Alex Thurston over at Sahel Blog has an excellent take on the credentials of the two leading candidates in the Nigerian election – the incumbent President Goodluck Jonathan and challenger Muhammadu Buhari. Thurston, in particular, cautions against simplistic narratives about either candidate that only serve to distract from the universe of issues at stake in this election:

In much international coverage of the race, whether by non-Nigerian journalistsor Nigerians speaking to international audiences, the two candidates have been presented in crude and one-dimensional ways. The narrative at work in such commentaries says that Jonathan is a bumbler – a nice guy perhaps, but ultimately an “accidental president” who is in over his head, too incompetent to deal with problems like corruption or the violence caused by Boko Haram in the northeastern part of the country. Meanwhile, the same narrative tells us that Buhari is a thug – an essentially military man whose record is fatally tarnished by his regime’s actions in the 1980s, and whose prospects for winning the presidency have grown only because of Nigerians’ anxieties about Boko Haram. The narrative goes on to say that Nigerians face two very bad choices for president – perhaps implying that “the devil they know” is the better choice.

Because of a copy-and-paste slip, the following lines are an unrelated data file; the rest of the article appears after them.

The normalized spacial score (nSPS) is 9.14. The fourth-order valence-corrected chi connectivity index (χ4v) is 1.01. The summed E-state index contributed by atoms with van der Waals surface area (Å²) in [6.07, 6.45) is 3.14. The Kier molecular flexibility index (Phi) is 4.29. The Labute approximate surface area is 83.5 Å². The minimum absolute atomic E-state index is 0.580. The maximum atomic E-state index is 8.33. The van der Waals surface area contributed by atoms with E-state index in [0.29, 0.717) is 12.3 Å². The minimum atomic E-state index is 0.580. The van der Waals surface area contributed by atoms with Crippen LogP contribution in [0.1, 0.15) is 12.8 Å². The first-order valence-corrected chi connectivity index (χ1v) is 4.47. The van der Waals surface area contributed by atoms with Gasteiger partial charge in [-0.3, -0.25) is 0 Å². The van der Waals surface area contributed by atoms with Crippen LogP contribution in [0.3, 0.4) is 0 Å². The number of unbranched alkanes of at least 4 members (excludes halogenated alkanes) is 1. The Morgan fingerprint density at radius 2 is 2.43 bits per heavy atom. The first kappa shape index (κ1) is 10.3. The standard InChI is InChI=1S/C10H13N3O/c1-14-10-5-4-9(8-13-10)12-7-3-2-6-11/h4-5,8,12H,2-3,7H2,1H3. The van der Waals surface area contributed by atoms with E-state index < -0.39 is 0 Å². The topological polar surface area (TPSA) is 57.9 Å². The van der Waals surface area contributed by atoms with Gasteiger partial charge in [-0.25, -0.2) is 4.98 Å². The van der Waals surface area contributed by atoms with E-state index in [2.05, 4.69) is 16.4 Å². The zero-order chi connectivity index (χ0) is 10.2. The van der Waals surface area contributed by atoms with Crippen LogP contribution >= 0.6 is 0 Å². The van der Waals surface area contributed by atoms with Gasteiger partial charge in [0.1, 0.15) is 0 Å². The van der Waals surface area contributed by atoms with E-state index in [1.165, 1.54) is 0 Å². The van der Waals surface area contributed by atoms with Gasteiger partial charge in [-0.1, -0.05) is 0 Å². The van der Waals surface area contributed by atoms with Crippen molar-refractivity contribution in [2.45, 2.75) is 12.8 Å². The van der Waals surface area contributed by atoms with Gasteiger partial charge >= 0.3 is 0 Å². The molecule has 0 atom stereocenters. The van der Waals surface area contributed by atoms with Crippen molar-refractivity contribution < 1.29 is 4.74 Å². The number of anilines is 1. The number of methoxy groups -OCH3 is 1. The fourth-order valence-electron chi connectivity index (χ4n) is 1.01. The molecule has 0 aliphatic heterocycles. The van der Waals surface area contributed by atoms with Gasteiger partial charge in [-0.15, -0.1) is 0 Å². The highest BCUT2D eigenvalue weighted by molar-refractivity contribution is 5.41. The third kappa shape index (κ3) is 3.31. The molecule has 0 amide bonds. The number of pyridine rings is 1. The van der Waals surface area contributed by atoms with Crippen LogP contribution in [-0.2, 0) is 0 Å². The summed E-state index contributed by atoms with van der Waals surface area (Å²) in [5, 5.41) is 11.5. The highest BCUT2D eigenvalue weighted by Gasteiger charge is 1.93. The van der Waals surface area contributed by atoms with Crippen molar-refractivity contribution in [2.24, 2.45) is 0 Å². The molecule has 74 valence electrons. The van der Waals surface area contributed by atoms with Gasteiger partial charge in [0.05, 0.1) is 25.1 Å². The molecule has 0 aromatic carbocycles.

The rest of the blog post is here (highly recommended).

In related news Nigeria’s INEC on Tuesday announced that it had hit a 75% PVC issuance rate (or around 52 million people) to the almost 67 million registered voters. This included an average issuance rate of 76% in the three states worst hit by the Boko Haram insurgency (Yobe, Adamawa, and Borno).

Is Nigeria’s Economy Overrated?

Here is Izabella Kaminska of the FT:

Source: Financial Times

Source: Financial Times

On the surface, Nigeria’s oil sector has dropped in significance to a mere 13% of real GDP, while the services sector has climbed to 40% in real terms. Yet, the reality is that it is the country’s oil revenues that have supported growth and, to a large extent, maintained social order. Without oil, both would fall apart; government spending would be much smaller, interest rates much higher, and the currency’s valuation much lower.